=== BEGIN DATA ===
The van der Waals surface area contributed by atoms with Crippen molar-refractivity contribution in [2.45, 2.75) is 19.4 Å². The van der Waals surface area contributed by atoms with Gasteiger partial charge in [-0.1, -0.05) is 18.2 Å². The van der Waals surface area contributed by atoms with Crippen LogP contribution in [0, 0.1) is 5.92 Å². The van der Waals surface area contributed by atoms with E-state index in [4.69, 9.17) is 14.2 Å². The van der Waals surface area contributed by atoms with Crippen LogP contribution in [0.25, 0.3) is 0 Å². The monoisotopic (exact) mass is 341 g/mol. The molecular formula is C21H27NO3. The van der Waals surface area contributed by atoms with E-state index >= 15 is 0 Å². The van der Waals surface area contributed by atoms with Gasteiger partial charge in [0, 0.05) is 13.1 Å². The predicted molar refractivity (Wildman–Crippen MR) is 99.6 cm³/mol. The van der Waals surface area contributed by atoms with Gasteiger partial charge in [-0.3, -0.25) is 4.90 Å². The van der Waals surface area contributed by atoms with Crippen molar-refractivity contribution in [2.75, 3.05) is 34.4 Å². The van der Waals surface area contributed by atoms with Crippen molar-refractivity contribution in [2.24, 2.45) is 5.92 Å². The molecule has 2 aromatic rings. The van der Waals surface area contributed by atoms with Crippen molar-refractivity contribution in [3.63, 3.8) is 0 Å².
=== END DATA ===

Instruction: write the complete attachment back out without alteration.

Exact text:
The van der Waals surface area contributed by atoms with Crippen molar-refractivity contribution in [2.45, 2.75) is 19.4 Å². The van der Waals surface area contributed by atoms with Gasteiger partial charge in [-0.1, -0.05) is 18.2 Å². The van der Waals surface area contributed by atoms with Crippen LogP contribution in [0, 0.1) is 5.92 Å². The van der Waals surface area contributed by atoms with E-state index in [4.69, 9.17) is 14.2 Å². The van der Waals surface area contributed by atoms with Crippen LogP contribution in [0.25, 0.3) is 0 Å². The monoisotopic (exact) mass is 341 g/mol. The molecular formula is C21H27NO3. The van der Waals surface area contributed by atoms with E-state index >= 15 is 0 Å². The van der Waals surface area contributed by atoms with Gasteiger partial charge in [0, 0.05) is 13.1 Å². The predicted molar refractivity (Wildman–Crippen MR) is 99.6 cm³/mol. The van der Waals surface area contributed by atoms with Gasteiger partial charge in [-0.3, -0.25) is 4.90 Å². The van der Waals surface area contributed by atoms with Crippen molar-refractivity contribution in [2.75, 3.05) is 34.4 Å². The van der Waals surface area contributed by atoms with Crippen molar-refractivity contribution in [2.24, 2.45) is 5.92 Å². The molecule has 2 aromatic rings. The van der Waals surface area contributed by atoms with Crippen molar-refractivity contribution in [3.63, 3.8) is 0 Å².